Jordan & Vietnam Visitors
Dr. D.K. Giri
Prof. International Politics, JMI
Two Heads of State from the Middle East and South Asia came calling last week, providing India a strategic edge in both regions. Specially against the backdrop of Jordan, a moderate Islamic country, having diplomatic ties with Israel hence a formidable ally for India in the latter’s attempt at de-radicalisation. Interestingly, this was King Abdullah II bin Hussein’s second visit after weeks of Prime Minister Modi’s touchdown in Amman on his way to Palestine.
India and Jordan have had close and friendly relations which are growing in strength and intensity. Endorsed by Queen Rania who said in an interview, “India is a ‘rising star’ of Asia and the natural partner of Jordan”. Pertinently, Modi once again ignored protocol and personally received the King at the airport. Both had extensive talks on bilateralism and the emerging issues in the Middle East. Jordan urged New Delhi to play a greater role in the resolution of Palestine conflict. To recall, when NaMo visited Palestine last month he was hosted and escorted en route by Jordan.
In all 12 agreements were signed by the two countries on defence, tourism, health and IT. The focus was on defence sector that included training, defence industry, counter-terrorism, military studies, cyber security, military medical services and peace keeping.
India is the 4th largest trading partner for Jordan, after Iraq, Saudi Arabia and China. Trade has touched $1.4 billion and is growing. Notably, the Indian Farmers Fertiliser Cooperative Ltd. (IFFCO) has entered into a joint venture with Jordan’s Phosphate Mines Company (JPMC) with an input of $860 million. Twenty textile industries have invested $300 million in Jordan. The main bases of the bilateral trade are Jordanian supply of fertiliser and phosphates and Indian export of textiles.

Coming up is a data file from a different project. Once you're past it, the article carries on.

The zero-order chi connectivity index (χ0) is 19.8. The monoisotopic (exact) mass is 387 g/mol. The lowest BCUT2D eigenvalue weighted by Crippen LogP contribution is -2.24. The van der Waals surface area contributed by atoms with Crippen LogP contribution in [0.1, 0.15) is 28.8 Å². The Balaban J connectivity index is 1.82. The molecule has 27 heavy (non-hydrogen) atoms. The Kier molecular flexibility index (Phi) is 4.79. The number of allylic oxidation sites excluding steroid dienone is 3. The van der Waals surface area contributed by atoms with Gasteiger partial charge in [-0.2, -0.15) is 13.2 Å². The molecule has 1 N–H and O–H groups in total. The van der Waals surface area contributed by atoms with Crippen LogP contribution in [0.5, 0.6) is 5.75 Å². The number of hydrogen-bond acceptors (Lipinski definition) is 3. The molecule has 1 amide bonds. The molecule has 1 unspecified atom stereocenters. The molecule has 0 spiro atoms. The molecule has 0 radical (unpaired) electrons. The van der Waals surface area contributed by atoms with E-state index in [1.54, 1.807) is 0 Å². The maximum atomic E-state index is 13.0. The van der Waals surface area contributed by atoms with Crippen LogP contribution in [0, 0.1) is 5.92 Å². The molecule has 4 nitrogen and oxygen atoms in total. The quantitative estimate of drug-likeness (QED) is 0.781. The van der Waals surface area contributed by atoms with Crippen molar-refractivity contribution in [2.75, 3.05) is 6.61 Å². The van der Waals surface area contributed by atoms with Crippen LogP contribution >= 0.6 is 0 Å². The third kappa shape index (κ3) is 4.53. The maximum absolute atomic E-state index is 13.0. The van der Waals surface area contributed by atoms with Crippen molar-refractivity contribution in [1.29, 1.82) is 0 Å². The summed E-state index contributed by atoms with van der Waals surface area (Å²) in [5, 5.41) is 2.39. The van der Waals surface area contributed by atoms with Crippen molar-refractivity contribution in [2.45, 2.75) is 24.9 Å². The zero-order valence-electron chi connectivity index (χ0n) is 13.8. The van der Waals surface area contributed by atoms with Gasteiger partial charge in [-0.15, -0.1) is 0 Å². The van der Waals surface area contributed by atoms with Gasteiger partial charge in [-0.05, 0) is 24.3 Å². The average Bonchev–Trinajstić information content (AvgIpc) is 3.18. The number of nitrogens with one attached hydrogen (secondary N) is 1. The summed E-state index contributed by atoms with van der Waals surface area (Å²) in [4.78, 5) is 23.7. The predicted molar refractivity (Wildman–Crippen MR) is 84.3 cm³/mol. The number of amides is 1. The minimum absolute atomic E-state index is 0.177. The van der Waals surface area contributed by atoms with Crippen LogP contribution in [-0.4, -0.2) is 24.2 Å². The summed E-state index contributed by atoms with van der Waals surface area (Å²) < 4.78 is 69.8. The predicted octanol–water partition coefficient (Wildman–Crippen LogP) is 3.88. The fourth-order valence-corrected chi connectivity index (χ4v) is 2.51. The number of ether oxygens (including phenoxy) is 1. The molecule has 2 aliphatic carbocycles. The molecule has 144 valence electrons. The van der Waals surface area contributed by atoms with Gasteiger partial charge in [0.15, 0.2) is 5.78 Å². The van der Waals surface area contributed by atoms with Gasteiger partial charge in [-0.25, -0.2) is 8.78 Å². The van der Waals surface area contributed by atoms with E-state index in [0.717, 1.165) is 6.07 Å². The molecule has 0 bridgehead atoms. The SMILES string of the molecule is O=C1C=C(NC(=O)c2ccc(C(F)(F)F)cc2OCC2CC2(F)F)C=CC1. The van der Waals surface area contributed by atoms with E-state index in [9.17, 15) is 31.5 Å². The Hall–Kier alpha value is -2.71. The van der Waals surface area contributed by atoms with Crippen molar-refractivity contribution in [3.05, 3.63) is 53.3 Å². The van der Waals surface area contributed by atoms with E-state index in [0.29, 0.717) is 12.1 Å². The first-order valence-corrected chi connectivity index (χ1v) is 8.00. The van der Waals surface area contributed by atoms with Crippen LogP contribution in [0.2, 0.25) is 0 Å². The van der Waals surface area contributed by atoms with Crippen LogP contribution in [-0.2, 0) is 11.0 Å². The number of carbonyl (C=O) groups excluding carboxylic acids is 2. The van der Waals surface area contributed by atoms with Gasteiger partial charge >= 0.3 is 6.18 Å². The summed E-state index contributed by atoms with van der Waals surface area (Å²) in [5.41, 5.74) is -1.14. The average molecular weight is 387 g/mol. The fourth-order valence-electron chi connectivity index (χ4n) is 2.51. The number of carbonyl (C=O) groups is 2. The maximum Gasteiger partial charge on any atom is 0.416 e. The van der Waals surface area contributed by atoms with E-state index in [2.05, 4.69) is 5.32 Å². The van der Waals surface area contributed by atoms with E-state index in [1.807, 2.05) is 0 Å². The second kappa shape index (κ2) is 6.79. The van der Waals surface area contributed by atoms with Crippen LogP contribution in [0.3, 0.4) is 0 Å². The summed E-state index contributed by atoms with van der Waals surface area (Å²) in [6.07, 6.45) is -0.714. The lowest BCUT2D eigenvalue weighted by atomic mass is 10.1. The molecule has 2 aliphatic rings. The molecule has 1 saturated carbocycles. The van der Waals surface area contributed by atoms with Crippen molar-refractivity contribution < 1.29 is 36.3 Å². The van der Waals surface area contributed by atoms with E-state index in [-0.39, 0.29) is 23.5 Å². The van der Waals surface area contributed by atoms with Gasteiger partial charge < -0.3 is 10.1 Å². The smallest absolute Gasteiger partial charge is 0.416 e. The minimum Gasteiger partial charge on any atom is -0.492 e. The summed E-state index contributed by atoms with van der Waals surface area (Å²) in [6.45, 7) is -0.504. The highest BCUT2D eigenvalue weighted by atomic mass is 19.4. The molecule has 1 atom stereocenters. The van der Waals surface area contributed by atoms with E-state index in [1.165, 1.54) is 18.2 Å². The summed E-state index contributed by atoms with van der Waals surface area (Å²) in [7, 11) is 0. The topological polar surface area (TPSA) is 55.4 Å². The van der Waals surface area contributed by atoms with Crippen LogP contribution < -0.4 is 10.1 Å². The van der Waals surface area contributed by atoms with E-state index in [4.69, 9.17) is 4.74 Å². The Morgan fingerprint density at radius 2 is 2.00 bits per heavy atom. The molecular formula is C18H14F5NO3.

Notably, India-Jordan ties date back to 1947 when New Delhi first signed a cooperation and friendly agreement which became operational in 1950 when we gained full freedom. Trade is governed by the 1976 bilateral agreement and a Trade and Economic Joint Committee monitors its progress. King Hussein’s objective is to enhance trade relations as was evident from the large business delegation accompanying him. The Federation of Indian Chambers of Commerce and Industry (FICCI) and Jordan’s Chamber of Commerce and Jordan’s Investment Commission jointly organised the business delegations meetings.
On political and social front, the King and Modi jointly addressed an Indian Islamic Cultural Centre event on “Promoting understanding and Moderation”. Both stressed on rich Islamic heritage and condemned terrorism that uses religion as a route; “no religion teaches hatred and enmity”. India is investing diplomatic capital on Jordan to gain access to the Red Sea and Eastern Mediterranean. Besides, Jordan has the most efficient intelligence agencies in the Gulf and India could tap into its widespread network.
Further, New Delhi and Amman are on the same page on United Nations and WTO etc. India had supported Jordan’s membership of the UN Security Council, in the non-Government category and Jordan had done the same for India. Amman supports New Delhi’s membership into an expanded UN Security Council.
On international issues both countries exchanged opinions and shared perspectives. Jordan has a neutral position, unlike other Gulf countries, on Kashmir since 1970 and during former President Pranab Mukherjee’s visit, named Saddzagloul Street in Amman as Mahatma Gandhi Street.